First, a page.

Many variations of the name Gavahyn have evolved since the time of its initial creation. In Gaelic it appeared as O Gaibhtheachain, which is derived from the word "gaibhtheach," which means "anxious."
Early Origins of the Gavahyn family
The surname Gavahyn was first found in County Mayo
(Irish: Maigh Eo) located on the West coast of the Republic of Ireland
in the province of Connacht
, where they held a family seat
from very ancient times. The Gavigan, Gavin, or Gavahan surname is derived from the Irish Chieftain
Gabhadhan who was descended from King Colla da Crioch, one of the three Colla Kings who ruled Ireland
and died about 360 A.D.
Early History of the Gavahyn family
This web page shows only a small excerpt of our Gavahyn research.Another 76 words (5 lines of text) covering the years 1689, 1640, 1679 and 1929 are included under the topic Early Gavahyn History in all our PDF Extended History products and printed products wherever possible.
Gavahyn Spelling Variations
A name was often recorded during the Middle Ages under several different spelling variations
during the life of its bearer because literacy was rare there was no real push to clearly define any of the languages found in the British Isles at that time. Variations found of the name Gavahyn include Gavigan, Gavin, Gavihan, Gavahan, Gavan, Gavagain, Gavagan, Gaven, Gavin, Gavighan and many more.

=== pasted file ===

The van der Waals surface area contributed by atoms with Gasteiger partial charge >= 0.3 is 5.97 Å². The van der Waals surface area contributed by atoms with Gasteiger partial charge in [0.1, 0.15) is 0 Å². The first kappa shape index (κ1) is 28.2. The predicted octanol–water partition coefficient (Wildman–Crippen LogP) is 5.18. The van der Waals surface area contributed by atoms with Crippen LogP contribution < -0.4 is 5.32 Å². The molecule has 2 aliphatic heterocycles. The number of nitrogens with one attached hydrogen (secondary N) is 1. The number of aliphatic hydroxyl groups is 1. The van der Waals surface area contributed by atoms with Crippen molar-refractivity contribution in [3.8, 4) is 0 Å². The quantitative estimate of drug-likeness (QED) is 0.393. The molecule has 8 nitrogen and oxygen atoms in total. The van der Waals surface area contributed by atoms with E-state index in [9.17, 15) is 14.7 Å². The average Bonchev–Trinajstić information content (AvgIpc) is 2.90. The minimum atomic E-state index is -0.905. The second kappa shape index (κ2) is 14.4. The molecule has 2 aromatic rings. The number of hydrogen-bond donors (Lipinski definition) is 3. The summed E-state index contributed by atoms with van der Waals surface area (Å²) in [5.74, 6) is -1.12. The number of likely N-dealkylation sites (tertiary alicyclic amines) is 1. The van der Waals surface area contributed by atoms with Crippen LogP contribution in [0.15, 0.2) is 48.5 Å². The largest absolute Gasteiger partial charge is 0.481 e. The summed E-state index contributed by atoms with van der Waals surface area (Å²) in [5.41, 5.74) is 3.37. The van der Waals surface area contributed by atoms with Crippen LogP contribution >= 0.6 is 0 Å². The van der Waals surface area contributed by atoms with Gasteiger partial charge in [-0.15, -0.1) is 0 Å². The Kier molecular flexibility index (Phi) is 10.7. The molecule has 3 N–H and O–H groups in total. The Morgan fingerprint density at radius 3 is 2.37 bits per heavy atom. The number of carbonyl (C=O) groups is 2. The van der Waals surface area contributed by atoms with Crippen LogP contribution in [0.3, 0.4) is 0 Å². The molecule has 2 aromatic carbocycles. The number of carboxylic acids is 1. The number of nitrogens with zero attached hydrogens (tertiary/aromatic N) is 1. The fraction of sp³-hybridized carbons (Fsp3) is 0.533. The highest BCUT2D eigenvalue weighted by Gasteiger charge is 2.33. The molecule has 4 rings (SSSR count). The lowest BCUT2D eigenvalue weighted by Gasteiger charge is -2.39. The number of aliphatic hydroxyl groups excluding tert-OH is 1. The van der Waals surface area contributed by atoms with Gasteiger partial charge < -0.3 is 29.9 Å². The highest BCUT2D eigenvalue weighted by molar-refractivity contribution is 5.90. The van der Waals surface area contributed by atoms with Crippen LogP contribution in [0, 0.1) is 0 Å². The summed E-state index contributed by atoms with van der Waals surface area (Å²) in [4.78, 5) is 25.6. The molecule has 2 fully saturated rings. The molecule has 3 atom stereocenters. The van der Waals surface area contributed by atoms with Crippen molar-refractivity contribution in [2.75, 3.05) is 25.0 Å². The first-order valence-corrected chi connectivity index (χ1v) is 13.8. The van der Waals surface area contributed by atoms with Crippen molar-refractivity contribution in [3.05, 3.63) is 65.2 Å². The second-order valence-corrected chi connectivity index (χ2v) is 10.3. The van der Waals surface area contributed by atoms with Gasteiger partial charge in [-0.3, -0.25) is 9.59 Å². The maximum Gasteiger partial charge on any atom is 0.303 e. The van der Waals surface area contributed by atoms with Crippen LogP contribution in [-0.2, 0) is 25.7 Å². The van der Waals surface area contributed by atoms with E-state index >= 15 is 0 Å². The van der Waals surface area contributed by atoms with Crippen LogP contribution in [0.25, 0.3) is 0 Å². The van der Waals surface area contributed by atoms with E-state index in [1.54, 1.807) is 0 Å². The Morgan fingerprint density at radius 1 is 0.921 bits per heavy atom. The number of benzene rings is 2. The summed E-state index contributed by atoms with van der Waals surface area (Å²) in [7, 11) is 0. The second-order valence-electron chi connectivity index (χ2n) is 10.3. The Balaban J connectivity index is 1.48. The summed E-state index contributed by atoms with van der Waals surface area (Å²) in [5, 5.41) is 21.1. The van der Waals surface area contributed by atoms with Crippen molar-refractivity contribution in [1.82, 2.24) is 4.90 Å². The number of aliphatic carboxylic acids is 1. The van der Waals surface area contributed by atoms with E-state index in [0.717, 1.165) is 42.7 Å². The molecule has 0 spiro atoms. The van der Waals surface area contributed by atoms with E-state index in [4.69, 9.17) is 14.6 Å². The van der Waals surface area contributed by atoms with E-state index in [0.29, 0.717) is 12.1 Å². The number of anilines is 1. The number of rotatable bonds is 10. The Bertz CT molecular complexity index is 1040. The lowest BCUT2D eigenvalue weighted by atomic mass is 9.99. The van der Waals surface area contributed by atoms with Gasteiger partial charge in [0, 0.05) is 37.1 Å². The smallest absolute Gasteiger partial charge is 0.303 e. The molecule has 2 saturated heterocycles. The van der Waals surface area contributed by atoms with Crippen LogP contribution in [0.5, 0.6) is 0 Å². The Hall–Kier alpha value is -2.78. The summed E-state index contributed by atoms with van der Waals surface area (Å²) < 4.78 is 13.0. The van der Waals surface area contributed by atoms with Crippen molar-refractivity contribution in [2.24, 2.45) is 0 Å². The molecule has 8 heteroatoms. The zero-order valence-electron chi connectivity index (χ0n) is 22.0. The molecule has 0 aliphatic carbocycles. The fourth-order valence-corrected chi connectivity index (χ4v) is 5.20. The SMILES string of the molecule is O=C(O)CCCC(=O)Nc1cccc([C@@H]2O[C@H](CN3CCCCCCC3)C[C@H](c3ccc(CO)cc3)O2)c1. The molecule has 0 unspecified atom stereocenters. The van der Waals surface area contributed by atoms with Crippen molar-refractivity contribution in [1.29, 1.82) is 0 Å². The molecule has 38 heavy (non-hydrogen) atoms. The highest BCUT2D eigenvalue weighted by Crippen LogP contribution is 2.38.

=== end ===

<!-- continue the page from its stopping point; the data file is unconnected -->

Early Notables of the Gavahyn family (pre 1700)
Another 39 words (3 lines of text) are included under the topic Early Gavahyn Notables in all our PDF Extended History products and printed products wherever possible.
Migration of the Gavahyn family to the New World and Oceana
Death and immigration greatly reduced Ireland's population in the 19th century. For the native Irish people poverty, hunger, and racial prejudice was common. Therefore, thousands left their homeland to seek opportunity in North America. Those who survived the journey and the quarantine camps to which they arrived, were instrumental towards building the strong developing nations of the United States and the future Canada. By far, the largest influx of Irish settlers occurred with Great Potato Famine
during the late 1840s. These were employed as construction or factory workers. An examination of passenger and immigration lists has shown early immigrants bearing the name Gavahyn: Daniel Gavin who landed in Virginia in 1654; John Gavin settled in Pennsylvania in 1773; Thomas Gavin settled in Maryland in 1774; James Gaven landed in America in 1690.
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